By Ann O'Loughlin
Independent News & Media has told the High Court the State’s corporate watchdog unfairly criticised its response to his concerns about sharing of company information between Leslie Buckley, when he was chairman of INM, and its major shareholder Denis O’Brien.
INM disputes any of the information at issue was inside information but has said in sworn statements that it does not say that every communication "was in every instance appropriate", the court heard.
It had told the Director of Corporate Enforcement (ODCE) he has powers to act if he took a different view but he had not done so and instead criticised INM’s response, Paul Gallagher SC said.
Mr Gallagher said the ODCE had complained INM had directly addressed his concerns about just three of 13 communications.
That was “unfair”, Dr O’Hagan had responded to the communications focussed on by the ODCE and had said some of the specific issues raised were matters that could only be addressed by Mr Buckley, who stepped down as INM chairman last March.
INM had given a “reasoned response” and assistance and had also provided certain of its legal advice, he said.
It was “very important” for INM that the court note the ODCE is making no allegations of editorial interference, counsel stressed today.
He was continuing his arguments in the hearing of the ODCE application for inspectors.
The ODCE says there are circumstances for concern over the conduct of INM’s affairs arising from his office’s year-long investigation into certain matters arising from protected disclosures made by former INM CEO Robert Pitt and Chief Financial Officer Ryan Preston in 2016 and 2017.
Those matters include an alleged data breach during which data was removed from INM over a period from October 2014 and interrogated by third parties outside the jurisdiction.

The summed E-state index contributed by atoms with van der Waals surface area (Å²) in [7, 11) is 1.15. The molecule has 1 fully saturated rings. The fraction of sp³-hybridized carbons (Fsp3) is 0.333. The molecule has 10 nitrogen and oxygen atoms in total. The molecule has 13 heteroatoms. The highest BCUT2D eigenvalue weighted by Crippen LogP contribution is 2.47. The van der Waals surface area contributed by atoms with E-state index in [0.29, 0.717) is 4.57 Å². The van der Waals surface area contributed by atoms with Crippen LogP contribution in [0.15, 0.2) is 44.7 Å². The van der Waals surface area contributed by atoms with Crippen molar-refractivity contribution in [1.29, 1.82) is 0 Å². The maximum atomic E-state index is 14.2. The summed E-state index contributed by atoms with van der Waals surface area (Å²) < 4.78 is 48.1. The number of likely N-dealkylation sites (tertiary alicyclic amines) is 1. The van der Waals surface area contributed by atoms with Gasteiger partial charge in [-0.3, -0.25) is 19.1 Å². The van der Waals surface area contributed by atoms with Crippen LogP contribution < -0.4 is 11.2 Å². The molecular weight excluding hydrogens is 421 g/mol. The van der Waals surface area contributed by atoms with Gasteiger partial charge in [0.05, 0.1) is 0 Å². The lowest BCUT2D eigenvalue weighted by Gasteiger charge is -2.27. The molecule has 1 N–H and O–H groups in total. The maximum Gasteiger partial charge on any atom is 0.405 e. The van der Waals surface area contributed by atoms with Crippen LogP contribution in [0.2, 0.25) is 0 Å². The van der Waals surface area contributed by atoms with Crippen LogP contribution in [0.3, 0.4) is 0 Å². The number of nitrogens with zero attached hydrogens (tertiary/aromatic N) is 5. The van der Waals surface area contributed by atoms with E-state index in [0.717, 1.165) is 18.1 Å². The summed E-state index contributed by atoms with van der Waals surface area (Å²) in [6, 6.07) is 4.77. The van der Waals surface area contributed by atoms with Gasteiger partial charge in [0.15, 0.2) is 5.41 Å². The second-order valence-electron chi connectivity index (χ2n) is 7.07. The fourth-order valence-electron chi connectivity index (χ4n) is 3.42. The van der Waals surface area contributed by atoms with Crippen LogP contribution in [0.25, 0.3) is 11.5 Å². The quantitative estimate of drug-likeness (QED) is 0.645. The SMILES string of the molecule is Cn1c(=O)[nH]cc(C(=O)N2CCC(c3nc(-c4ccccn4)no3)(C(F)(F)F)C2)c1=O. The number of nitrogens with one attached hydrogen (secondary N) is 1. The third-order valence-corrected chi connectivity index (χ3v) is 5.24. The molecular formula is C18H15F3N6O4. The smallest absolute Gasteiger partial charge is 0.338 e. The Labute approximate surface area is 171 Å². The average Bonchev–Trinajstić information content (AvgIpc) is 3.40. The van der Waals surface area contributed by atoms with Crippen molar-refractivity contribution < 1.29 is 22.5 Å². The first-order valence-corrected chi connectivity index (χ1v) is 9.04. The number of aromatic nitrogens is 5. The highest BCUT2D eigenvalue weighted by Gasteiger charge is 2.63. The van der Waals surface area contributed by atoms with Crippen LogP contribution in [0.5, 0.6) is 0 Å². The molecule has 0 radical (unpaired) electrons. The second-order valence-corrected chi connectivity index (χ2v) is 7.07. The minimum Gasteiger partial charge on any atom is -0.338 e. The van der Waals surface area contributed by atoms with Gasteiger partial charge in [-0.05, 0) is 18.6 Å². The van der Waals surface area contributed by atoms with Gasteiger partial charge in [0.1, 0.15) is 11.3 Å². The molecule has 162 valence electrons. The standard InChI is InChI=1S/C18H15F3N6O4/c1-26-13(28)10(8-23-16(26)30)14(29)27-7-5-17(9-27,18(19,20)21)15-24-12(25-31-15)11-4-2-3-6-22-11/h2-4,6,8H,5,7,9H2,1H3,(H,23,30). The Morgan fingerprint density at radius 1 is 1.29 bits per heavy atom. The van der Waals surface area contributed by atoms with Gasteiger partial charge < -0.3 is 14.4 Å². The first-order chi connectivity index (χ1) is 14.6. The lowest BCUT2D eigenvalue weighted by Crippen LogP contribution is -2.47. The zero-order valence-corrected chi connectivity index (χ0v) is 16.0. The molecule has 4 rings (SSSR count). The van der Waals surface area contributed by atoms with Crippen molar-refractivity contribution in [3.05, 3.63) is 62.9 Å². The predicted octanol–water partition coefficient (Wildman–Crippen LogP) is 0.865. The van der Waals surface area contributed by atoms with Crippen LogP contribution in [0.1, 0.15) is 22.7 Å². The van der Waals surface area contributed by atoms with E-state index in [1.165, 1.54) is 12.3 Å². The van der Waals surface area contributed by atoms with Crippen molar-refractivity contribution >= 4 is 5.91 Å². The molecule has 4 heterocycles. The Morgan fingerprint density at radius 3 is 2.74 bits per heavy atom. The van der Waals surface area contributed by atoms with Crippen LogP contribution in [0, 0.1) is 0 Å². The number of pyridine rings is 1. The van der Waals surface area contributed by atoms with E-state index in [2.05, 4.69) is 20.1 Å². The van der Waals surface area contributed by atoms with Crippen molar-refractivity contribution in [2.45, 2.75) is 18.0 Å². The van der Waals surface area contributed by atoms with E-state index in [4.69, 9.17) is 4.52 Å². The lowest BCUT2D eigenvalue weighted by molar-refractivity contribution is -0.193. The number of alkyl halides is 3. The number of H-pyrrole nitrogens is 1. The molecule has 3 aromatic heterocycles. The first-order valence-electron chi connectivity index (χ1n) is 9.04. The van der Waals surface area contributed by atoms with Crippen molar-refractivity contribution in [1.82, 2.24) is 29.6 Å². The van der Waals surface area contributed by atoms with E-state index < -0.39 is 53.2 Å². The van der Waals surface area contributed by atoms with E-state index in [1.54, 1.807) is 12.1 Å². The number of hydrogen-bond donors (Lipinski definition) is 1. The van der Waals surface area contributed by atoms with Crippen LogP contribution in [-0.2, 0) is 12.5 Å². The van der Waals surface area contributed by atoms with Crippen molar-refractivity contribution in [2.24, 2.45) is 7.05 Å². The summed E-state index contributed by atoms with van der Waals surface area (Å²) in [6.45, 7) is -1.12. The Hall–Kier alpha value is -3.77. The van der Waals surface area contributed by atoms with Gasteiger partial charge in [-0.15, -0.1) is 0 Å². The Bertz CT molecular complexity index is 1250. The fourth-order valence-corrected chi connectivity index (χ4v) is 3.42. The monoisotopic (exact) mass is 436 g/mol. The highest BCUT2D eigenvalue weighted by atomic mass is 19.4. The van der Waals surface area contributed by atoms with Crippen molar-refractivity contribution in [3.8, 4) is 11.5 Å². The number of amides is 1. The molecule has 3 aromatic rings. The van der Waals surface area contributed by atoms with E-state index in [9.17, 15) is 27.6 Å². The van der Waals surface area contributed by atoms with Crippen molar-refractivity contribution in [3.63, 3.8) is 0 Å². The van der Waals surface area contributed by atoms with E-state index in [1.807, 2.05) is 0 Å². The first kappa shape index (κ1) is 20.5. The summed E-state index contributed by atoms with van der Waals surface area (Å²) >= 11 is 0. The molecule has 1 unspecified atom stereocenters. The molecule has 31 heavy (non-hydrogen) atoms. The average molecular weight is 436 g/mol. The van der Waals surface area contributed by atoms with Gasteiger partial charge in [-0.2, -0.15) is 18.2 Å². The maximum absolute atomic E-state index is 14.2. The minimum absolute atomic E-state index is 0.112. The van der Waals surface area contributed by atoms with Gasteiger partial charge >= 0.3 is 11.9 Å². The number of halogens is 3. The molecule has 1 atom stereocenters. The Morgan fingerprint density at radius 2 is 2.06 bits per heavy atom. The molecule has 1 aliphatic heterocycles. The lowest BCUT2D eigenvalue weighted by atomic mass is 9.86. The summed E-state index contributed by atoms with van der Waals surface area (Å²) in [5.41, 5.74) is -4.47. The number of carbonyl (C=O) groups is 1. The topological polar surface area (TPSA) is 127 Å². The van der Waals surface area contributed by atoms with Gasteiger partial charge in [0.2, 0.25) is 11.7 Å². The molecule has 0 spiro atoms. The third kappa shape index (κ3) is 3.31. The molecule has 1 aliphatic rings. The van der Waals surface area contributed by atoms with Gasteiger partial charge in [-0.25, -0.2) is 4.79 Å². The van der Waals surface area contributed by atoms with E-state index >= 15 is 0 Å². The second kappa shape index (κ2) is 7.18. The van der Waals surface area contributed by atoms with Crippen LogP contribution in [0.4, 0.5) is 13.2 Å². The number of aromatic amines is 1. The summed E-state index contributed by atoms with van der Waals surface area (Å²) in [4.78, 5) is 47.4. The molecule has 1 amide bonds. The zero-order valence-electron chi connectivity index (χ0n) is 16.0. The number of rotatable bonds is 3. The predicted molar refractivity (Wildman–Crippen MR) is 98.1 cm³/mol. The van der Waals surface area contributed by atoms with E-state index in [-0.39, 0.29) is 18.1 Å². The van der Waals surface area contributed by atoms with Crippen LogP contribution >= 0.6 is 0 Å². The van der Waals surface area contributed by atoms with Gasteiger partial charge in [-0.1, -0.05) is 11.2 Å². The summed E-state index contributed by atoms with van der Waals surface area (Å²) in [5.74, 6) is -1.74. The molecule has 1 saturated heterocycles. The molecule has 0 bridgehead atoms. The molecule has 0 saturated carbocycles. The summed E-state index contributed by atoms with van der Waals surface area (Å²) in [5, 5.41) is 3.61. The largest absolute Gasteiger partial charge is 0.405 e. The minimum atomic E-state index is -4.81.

Other issues include a proposed acquisition by INM of Newstalk Radio from a company of INM’s major shareholder Denis O’Brien at an allegedly substantial overvalue and the proposed payment of a €1m “success fee” to Island Capital, another company of Mr O’Brien’s, following the sale of INM’s shares in the Australian media group APN.
While neither the Newstalk sale nor fee payment proceeded, the ODCE has raised several concerns about them. He has also raised concerns about a number of corporate governance matters.
INM argues several of the issues raised by the ODCE are isolated and historic matters which have been appropriately and adequately addressed by INM and do not justify the appointment of inspectors. It argues the DPC investigation into the alleged data breach is adequate to address the ODCE concerns in that regard.
It denies any “culture of deference” exists within the media group towards Mr O’Brien, says INM maintains high standards of corporate governance and denies any breach of the Market Abuse regulations or the Protected Disclosures Act.
Today, Mr Gallagher said the DPC is carrying out an “extremely elaborate and all-embracing” investigation into the alleged data breach and can lay down requirements to ensure the tighter security required by the General Data Protection Regulation is complied with.
There was no need for a separate investigation into that matter by inspectors, he argued.
INM had also provided a report outlining the anticipated impact of the appointment on inspectors on its share price and business, counsel said.
The president of the High Court, Mr Justice Peter Kelly, said it is clear it is “bad news” for any company to have inspectors appointed and he could not think of any case where similar arguments were not made in seeking to prevent such appointment.
The hearing continues.